$$ \begin{aligned} R_{PLA}(n,U,{AUCB}) \leq \mu_{1} \left[ \sum\limits_{k=1}^{U} \sum\limits_{i=U+1}^{C} \left(\frac{8\ln(n)}{\Delta_{(k,i)}^{2}} + 1+\frac{\pi^{2}}{3}\right) + E[O_{U}(n)] \right] \end{aligned} $$

The first term of the above equation reflects the selection of the worst channels while the second one represents the reward loss due to collisions among users in the best channels. The upper bound of the regret presented in Eq. (10) can be affected by three parameters:

  • The number of users, U, represented through the first summation, where k denotes the kth best channels for the kth SU.

  • The number of channels, C, in the second summation of the regret.

  • The total number of time slots, n.

Cooperative learning with side channel policy

The coordination among SUs can enhance the efficiency of their network, instead of dealing with their partial information about the environment. To manage a cooperative network, we propose a policy based on the use of a side channel in order to exchange simple information among SUs with a very low information rate. The side channels are widely used in wireless telecommunication networks to share data among the base-stations [48], and specifically in the context of cognitive network. However, in [49] and [50], the authors considered the cooperative spectrum sharing among PUs and SUs to enhance the transmission rate of the PUs using a side channel.

The signaling channel in our policy is not wide enough to allow high-data rate transmission unlike that used in [49] and [50] which should have a high rate to ensure the data transmission among PUs and SUs. In our policy, the transmission is done over periods. During the first period, i.e., Sub-Slot1, SU1 (the highest priority user) searches for the best channel by maximizing its index according to Eq. (2). At the same time, and via the secure channel, SU1 must inform the other users to evacuate its selected channel in order to avoid any collision with them. While avoiding the first selected channel, the second user SU2 should repeat the same process and so on. If SU2 does not receive the choice of SU1 in the first Sub-Slot1 (suppose that SU1 does not need to transmit during this Sub-Slot), it can directly choose the first suggested channel by maximizing its index Bi,2(t,Ti,2(t)).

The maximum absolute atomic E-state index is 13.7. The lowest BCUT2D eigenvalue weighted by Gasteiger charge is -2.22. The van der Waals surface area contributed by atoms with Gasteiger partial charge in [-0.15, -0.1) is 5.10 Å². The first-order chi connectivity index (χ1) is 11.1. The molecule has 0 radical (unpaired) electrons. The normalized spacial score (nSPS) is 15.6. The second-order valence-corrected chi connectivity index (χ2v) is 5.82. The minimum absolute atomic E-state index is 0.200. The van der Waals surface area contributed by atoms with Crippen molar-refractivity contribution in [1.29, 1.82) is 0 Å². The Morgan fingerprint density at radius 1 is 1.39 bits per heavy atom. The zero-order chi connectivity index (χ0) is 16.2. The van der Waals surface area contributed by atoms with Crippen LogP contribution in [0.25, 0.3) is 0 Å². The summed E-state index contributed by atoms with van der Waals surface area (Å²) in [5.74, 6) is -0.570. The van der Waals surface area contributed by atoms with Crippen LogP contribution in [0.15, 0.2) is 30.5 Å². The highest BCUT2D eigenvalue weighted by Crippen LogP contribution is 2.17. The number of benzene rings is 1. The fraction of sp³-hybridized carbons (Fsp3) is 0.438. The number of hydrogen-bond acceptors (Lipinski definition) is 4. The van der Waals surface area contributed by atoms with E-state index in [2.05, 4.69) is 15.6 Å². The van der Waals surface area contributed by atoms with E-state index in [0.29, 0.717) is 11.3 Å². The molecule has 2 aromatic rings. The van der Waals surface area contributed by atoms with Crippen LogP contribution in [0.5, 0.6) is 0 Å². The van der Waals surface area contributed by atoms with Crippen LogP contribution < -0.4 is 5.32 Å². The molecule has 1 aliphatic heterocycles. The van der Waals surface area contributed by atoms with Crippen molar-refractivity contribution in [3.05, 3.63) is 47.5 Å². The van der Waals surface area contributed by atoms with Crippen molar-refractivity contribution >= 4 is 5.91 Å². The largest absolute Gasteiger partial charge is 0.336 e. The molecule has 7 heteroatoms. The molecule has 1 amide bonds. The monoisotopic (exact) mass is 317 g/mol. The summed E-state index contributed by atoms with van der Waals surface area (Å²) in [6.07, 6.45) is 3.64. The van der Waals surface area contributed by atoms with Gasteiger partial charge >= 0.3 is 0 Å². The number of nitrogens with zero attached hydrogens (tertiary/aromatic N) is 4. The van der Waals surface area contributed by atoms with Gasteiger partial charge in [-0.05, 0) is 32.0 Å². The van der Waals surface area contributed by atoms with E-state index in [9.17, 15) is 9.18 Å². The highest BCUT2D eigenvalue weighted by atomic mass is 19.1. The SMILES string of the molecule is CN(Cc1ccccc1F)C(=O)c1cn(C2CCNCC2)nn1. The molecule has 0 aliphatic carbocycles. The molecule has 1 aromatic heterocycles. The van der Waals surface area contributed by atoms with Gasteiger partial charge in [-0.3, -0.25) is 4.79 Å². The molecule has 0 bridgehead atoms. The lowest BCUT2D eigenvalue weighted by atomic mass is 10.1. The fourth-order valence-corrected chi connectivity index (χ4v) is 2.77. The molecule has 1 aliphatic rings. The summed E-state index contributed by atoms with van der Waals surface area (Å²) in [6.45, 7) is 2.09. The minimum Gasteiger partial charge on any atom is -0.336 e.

To the best of our knowledge, all proposed policies, such as SLK, kth MAB consider a fixed priority, i.e., the kth best channel is reserved for the kth user all the time. Later on, if SU1 does not transmit for a certain time, then other users cannot select better channels. Subsequently, the main advantages of the cooperation in this policy are as follows:

  • An efficient use of the spectrum where best channels are constantly accessed by users.

  • An increase in the transmission time of users by avoiding the collision among them.

  • Reaching a lower regret compared to several existing policies.

Hence, AUCB’s regret under the side channel policy can achieve a logarithmic efficiency according to the following equation (see Appendix D):

$$ \begin{aligned} R_{SC}(n,U,{AUCB}) \leq \sum\limits_{k=1}^{U} \sum\limits_{i=U+1}^{C} \left[ \underbrace{\frac{8 \ln(n)}{\Delta_{(k,i)}}}_{{Term 1}} + \underbrace{\Delta_{(k,i)} \left(1+\frac{\pi^{2}}{3}\right)}_{{Term 2}}\right] \end{aligned} $$

where Δ(k,i)=μkμi. k and i, respectively, represent the best and worst channels. The upper bound of this regret contains two terms:

  • Term 1 achieves a logarithmic behavior over time.

  • Term 2 depends on the vacant channels.

Quality of service of AUCB

In [12], we study UCB’s quality of service (QoS) for the restless model. The QoS has been studied for both single and multi-users cases using the random rank policy proposed in [23] to manage a secondary network. Based on the QoS-UCB, the user is able to learn channels’ availability and quality.

In this work, we also study the QoS of AUCB using our proposed PLA policy for the priority access of the i.i.d. channels. Supposing that each channel has a binary quality represented by qi(t) at the slot t: qi(t)=1 if the channel has a good quality and 0 otherwise. Then, the expected quality collected from the channel i up to n is given as follows:

$$ G_{i}(T_{i}(n)) = \frac{1}{T_{i}(n)}\sum\limits_{\tau=1}^{T_{i}(n)} q_{i}(\tau) $$

The global mean reward, that takes into account all channels’ quality and availability, can be defined as follows [12]:

$$ \mu_{i}^{Q} = G_{i}(T_{i}(n)).\mu_{i} $$

The index assigned to the ith channel that takes into account the availability and quality of the ith channel can be defined by: